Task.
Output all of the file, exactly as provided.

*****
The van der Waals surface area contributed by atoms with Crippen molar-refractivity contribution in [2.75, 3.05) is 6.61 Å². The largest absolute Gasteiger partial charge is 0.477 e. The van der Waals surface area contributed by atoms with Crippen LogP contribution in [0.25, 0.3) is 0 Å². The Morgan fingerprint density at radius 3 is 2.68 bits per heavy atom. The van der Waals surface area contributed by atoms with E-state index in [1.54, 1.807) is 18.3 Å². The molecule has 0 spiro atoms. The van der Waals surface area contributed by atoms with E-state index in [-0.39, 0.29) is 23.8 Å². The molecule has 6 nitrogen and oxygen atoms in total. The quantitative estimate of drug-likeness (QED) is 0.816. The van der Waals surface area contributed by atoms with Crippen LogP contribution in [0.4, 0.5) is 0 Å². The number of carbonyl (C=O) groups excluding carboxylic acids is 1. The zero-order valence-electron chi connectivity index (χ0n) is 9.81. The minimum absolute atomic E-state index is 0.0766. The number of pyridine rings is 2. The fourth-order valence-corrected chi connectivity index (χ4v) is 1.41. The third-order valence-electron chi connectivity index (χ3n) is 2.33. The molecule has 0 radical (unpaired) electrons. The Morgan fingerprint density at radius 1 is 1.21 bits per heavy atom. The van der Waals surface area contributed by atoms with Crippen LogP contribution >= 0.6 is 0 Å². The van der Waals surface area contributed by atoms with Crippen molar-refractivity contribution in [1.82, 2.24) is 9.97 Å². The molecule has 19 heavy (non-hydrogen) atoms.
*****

The van der Waals surface area contributed by atoms with Crippen molar-refractivity contribution in [2.75, 3.05) is 6.61 Å². The largest absolute Gasteiger partial charge is 0.477 e. The van der Waals surface area contributed by atoms with Crippen LogP contribution in [0.25, 0.3) is 0 Å². The Morgan fingerprint density at radius 3 is 2.68 bits per heavy atom. The van der Waals surface area contributed by atoms with E-state index in [1.54, 1.807) is 18.3 Å². The molecule has 0 spiro atoms. The van der Waals surface area contributed by atoms with E-state index in [-0.39, 0.29) is 23.8 Å². The molecule has 6 nitrogen and oxygen atoms in total. The quantitative estimate of drug-likeness (QED) is 0.816. The van der Waals surface area contributed by atoms with Crippen LogP contribution in [0.4, 0.5) is 0 Å². The number of carbonyl (C=O) groups excluding carboxylic acids is 1. The zero-order valence-electron chi connectivity index (χ0n) is 9.81. The minimum absolute atomic E-state index is 0.0766. The number of pyridine rings is 2. The fourth-order valence-corrected chi connectivity index (χ4v) is 1.41. The third-order valence-electron chi connectivity index (χ3n) is 2.33. The molecule has 0 radical (unpaired) electrons. The Morgan fingerprint density at radius 1 is 1.21 bits per heavy atom. The van der Waals surface area contributed by atoms with Crippen LogP contribution >= 0.6 is 0 Å². The van der Waals surface area contributed by atoms with Crippen molar-refractivity contribution in [1.82, 2.24) is 9.97 Å². The molecule has 19 heavy (non-hydrogen) atoms.